While bullying is an act of power, this does not mean to say that children who bully are necessarily bigger or stronger than those they bully. Remember that the power imbalance can come from a number of sources, including popularity, intelligence or physical strength.
Bullying not only affects the child who is being bullied, but can have strong negative consequences for the person doing the bullying. As well as for bystanders who witness bullying. Bullying is closely linked to significant negative effects on mental wellbeing and in its extreme form is linked to suicide.
Warning Signs of Bullying
Children are often reluctant to disclose information to others because they are embarrassed or afraid of the repercussions of telling a friend, teacher or even their parents. It is therefore important to speak to your child openly about bullying before it happens. However, there are some signs to potentially look out for which may suggest that your child is being bullied:
- Physical: unexplained injuries; sore tummy or headaches, changes in sleeping or eating habits, bedwetting
- Emotional: increased anxiety, sadness or anger; decrease in school performance, struggles to tolerate criticism, suicidal tendencies in sever instances
- Social: school refusal or school phobia, reluctant to socialise, loss of interest in previously enjoyed activities such as sport or hobbies, loss or damaged personal items such as clothing, books, valuables.
These signs are also related to other emotional problems and so are essentially a sign that your child is experiencing some form of emotional trauma, but might not necessarily only be related to bullying.
What to do when I find out my child is being bullied?
Finding out that your child is being bullied is generally a difficult and highly emotive experience for parents. Often the immediate response is to want to take action and revenge against the child or children who are doing the bullying or even take action against their parents. In most cases this is probably not the best idea, as by acting on emotion, without reason or logic, you will most likely only make the situation worse. It is important to try and remain as calm as possible – easier said than done!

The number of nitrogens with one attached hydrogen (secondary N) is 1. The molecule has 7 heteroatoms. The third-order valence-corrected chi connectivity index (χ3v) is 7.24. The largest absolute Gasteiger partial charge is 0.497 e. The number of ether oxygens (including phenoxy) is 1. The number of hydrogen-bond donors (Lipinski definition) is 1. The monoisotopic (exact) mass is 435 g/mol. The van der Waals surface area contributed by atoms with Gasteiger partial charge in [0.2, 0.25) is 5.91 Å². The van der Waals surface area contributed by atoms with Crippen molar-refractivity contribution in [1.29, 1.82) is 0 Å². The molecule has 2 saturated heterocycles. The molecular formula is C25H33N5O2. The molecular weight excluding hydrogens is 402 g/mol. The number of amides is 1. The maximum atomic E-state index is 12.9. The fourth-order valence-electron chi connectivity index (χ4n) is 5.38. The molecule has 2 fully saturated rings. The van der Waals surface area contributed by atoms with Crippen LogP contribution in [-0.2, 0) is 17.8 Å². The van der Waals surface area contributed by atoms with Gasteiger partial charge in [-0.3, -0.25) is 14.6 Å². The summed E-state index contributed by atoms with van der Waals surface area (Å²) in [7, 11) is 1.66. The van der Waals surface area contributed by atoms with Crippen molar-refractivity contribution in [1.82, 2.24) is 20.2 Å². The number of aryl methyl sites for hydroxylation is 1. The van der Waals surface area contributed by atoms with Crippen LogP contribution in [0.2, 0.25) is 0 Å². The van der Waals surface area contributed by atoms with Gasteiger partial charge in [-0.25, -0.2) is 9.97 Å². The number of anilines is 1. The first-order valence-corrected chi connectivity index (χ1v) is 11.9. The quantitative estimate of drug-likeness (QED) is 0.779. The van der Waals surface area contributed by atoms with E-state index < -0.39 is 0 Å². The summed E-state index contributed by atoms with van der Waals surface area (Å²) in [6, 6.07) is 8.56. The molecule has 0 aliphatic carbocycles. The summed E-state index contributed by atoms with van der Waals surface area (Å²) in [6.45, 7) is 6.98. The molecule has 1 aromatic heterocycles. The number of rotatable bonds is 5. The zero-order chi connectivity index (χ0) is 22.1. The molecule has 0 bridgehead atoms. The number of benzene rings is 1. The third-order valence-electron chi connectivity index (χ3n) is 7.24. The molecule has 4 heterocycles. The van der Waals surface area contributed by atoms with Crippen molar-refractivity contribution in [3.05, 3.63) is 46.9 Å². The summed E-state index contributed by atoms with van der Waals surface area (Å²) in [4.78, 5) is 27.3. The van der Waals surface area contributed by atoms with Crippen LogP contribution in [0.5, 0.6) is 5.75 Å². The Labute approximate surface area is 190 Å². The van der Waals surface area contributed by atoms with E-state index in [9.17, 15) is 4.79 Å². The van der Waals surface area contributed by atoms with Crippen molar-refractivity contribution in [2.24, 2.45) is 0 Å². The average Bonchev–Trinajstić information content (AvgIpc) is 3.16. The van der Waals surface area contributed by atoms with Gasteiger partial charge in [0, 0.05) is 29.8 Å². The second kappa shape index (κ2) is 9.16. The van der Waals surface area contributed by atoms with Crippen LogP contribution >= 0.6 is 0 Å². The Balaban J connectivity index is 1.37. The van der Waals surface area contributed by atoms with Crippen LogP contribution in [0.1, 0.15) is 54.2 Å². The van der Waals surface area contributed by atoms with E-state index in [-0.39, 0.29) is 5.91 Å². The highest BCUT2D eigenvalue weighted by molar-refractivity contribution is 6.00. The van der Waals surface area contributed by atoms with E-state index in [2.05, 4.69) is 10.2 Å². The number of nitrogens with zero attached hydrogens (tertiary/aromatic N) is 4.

Talk About It
Firstly, talk to your child about it! If you suspect your child is being bullied or she tells you that she is, try to get as much information as possible. This is going to take patience, because children might struggle to speak about their experiences. Listen in a non-judgmental way and try not to solve your child’s problem for her. Ask questions around what happened and what emotions it evoked for her. Help her to feel heard and understood. Don’t label or judge the other child, because you are only hearing part of the story. Once you have the whole story you can decide on what it is you should do next.
Remember, the key here is to stay calm. If you go storming off to the school to tackle the child who is doing the bullying, your own child will not trust you with important information again and you won’t be doing his self-esteem or sense of agency any favours. Encourage your child to tell trustworthy adults when incidences of bullying occur, such as the teacher or sport’s coach.